Ryan Hitzel, the founder of Roark Revival, says his brand's clothes and "artifacts of adventure" are inspired by the voyages of a fictional character who is honest, adventurous, and pragmatic – as comfortable in a Mumbai club as on a Patagonian highway. The type of guy who goes on a surf trip to Mexico, meets a model on the beach in Puerto, and ends up sending a wine-stained postcard from Paris, "Roark is an idealized and elusive figure," according to Hitzel. For a fictional character, he sure has nice stuff.
Weaving the fictional stories of Roark's travels and adventures into a unique line of clothing that reflects the adaptability and worldliness of a barely believable badass isn't easy. Roark's clothes have to be durable and practical yet a bit eccentric. This fall and winter, Roark is hanging out in the back of a ramen house in Tokyo. If the Japanese military style cuffs on Revival's new Osaki flannel and the low profile detailed collar on the Nomiya jacket are any indication, he's quite taken with the place. Rising sun accents on inseams and chest pockets along with traditional block-print shirts pay tribute to the clean, maritime-inspired local aesthetic. Items like Naki's Vest and Chiba denim button up are a departure from the brand's and character's Southern California roots – more metropolitan and worldly than casual or beach ready. Like all great fictions, Roark contains multitudes.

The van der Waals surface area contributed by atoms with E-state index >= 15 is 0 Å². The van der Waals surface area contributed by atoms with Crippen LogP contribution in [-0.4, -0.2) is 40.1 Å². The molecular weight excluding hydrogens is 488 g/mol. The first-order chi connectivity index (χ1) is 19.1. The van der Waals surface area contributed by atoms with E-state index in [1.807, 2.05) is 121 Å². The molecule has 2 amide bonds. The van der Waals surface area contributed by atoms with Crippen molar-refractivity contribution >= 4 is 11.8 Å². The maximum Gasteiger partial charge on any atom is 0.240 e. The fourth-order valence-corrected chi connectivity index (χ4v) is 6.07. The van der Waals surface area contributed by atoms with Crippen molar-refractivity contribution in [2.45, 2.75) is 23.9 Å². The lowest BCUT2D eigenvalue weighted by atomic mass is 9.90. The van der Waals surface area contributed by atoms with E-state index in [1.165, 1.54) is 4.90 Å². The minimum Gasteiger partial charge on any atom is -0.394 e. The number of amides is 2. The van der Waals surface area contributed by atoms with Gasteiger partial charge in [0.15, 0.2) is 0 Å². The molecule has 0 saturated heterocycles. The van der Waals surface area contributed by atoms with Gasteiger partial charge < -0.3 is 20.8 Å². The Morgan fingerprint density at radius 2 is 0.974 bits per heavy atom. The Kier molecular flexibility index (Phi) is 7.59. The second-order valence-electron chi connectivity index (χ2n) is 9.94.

And he's never content to stay still. Hitzel says that after spending the winter in Japan, Roark will be looking for something a little more tropical. Cuba is on his to-do list. [Osaki Flannel Shirts, $68; roarkrevival.com]